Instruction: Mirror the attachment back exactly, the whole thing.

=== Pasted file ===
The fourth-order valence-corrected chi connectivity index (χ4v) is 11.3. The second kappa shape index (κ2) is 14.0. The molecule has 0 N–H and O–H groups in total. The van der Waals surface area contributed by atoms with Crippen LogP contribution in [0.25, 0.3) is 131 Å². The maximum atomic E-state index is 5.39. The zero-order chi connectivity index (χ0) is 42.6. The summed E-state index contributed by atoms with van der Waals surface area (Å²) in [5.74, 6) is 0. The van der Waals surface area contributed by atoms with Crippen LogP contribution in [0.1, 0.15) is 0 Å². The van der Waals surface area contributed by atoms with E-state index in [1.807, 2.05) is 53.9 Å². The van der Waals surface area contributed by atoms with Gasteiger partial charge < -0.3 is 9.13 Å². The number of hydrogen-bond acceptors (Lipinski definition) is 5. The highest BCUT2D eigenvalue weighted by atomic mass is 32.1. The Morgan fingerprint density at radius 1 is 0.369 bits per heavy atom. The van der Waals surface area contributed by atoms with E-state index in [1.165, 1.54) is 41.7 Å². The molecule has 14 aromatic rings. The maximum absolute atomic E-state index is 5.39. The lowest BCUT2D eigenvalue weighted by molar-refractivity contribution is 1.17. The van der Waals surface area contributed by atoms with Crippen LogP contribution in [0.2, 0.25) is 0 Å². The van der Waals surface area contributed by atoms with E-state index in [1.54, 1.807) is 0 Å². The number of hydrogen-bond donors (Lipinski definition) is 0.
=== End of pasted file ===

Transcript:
The fourth-order valence-corrected chi connectivity index (χ4v) is 11.3. The second kappa shape index (κ2) is 14.0. The molecule has 0 N–H and O–H groups in total. The van der Waals surface area contributed by atoms with Crippen LogP contribution in [0.25, 0.3) is 131 Å². The maximum atomic E-state index is 5.39. The zero-order chi connectivity index (χ0) is 42.6. The summed E-state index contributed by atoms with van der Waals surface area (Å²) in [5.74, 6) is 0. The van der Waals surface area contributed by atoms with Crippen LogP contribution in [0.1, 0.15) is 0 Å². The van der Waals surface area contributed by atoms with E-state index in [1.807, 2.05) is 53.9 Å². The van der Waals surface area contributed by atoms with Gasteiger partial charge < -0.3 is 9.13 Å². The number of hydrogen-bond acceptors (Lipinski definition) is 5. The highest BCUT2D eigenvalue weighted by atomic mass is 32.1. The Morgan fingerprint density at radius 1 is 0.369 bits per heavy atom. The van der Waals surface area contributed by atoms with E-state index in [1.165, 1.54) is 41.7 Å². The molecule has 14 aromatic rings. The maximum absolute atomic E-state index is 5.39. The lowest BCUT2D eigenvalue weighted by molar-refractivity contribution is 1.17. The van der Waals surface area contributed by atoms with Crippen LogP contribution in [0.2, 0.25) is 0 Å². The van der Waals surface area contributed by atoms with E-state index in [1.54, 1.807) is 0 Å². The number of hydrogen-bond donors (Lipinski definition) is 0.